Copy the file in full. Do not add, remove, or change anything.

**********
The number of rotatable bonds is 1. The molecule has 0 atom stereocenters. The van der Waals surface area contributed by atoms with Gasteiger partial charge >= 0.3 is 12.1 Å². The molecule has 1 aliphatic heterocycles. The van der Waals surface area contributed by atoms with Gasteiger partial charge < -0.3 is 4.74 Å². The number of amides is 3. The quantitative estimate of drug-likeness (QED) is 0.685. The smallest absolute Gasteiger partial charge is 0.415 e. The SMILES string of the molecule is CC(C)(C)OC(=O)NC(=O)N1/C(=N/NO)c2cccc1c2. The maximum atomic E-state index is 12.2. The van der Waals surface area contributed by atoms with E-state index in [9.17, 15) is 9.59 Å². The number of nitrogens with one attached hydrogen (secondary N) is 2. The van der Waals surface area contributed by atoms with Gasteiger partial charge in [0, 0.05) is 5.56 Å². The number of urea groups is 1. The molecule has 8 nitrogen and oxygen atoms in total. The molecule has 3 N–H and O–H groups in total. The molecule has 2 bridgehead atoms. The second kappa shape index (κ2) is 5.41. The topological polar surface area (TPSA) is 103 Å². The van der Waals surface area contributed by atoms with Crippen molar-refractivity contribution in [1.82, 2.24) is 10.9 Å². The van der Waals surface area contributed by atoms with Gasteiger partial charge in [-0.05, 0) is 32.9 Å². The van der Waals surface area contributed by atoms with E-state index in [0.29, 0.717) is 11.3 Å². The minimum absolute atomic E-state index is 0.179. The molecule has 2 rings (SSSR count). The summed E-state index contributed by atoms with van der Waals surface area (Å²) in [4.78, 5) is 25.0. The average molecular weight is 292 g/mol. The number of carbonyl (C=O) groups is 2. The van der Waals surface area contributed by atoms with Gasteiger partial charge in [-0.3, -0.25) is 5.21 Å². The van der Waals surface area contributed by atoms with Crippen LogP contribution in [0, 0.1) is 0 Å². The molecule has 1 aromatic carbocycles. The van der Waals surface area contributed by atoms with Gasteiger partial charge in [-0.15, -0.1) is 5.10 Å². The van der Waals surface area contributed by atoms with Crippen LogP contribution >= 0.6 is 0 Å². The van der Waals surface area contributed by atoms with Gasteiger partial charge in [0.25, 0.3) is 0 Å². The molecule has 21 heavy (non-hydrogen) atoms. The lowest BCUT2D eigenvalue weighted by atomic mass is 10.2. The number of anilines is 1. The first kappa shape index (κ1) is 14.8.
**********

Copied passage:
The number of rotatable bonds is 1. The molecule has 0 atom stereocenters. The van der Waals surface area contributed by atoms with Gasteiger partial charge >= 0.3 is 12.1 Å². The molecule has 1 aliphatic heterocycles. The van der Waals surface area contributed by atoms with Gasteiger partial charge < -0.3 is 4.74 Å². The number of amides is 3. The quantitative estimate of drug-likeness (QED) is 0.685. The smallest absolute Gasteiger partial charge is 0.415 e. The SMILES string of the molecule is CC(C)(C)OC(=O)NC(=O)N1/C(=N/NO)c2cccc1c2. The maximum atomic E-state index is 12.2. The van der Waals surface area contributed by atoms with E-state index in [9.17, 15) is 9.59 Å². The number of nitrogens with one attached hydrogen (secondary N) is 2. The van der Waals surface area contributed by atoms with Gasteiger partial charge in [0, 0.05) is 5.56 Å². The number of urea groups is 1. The molecule has 8 nitrogen and oxygen atoms in total. The molecule has 3 N–H and O–H groups in total. The molecule has 2 bridgehead atoms. The second kappa shape index (κ2) is 5.41. The topological polar surface area (TPSA) is 103 Å². The van der Waals surface area contributed by atoms with Crippen molar-refractivity contribution in [1.82, 2.24) is 10.9 Å². The van der Waals surface area contributed by atoms with Gasteiger partial charge in [-0.05, 0) is 32.9 Å². The van der Waals surface area contributed by atoms with E-state index in [0.29, 0.717) is 11.3 Å². The minimum absolute atomic E-state index is 0.179. The molecule has 2 rings (SSSR count). The summed E-state index contributed by atoms with van der Waals surface area (Å²) in [4.78, 5) is 25.0. The average molecular weight is 292 g/mol. The number of carbonyl (C=O) groups is 2. The van der Waals surface area contributed by atoms with Gasteiger partial charge in [-0.3, -0.25) is 5.21 Å². The van der Waals surface area contributed by atoms with Crippen LogP contribution in [0, 0.1) is 0 Å². The molecule has 1 aromatic carbocycles. The van der Waals surface area contributed by atoms with Gasteiger partial charge in [-0.15, -0.1) is 5.10 Å². The van der Waals surface area contributed by atoms with Crippen LogP contribution >= 0.6 is 0 Å². The van der Waals surface area contributed by atoms with Gasteiger partial charge in [0.25, 0.3) is 0 Å². The molecule has 21 heavy (non-hydrogen) atoms. The lowest BCUT2D eigenvalue weighted by atomic mass is 10.2. The number of anilines is 1. The first kappa shape index (κ1) is 14.8.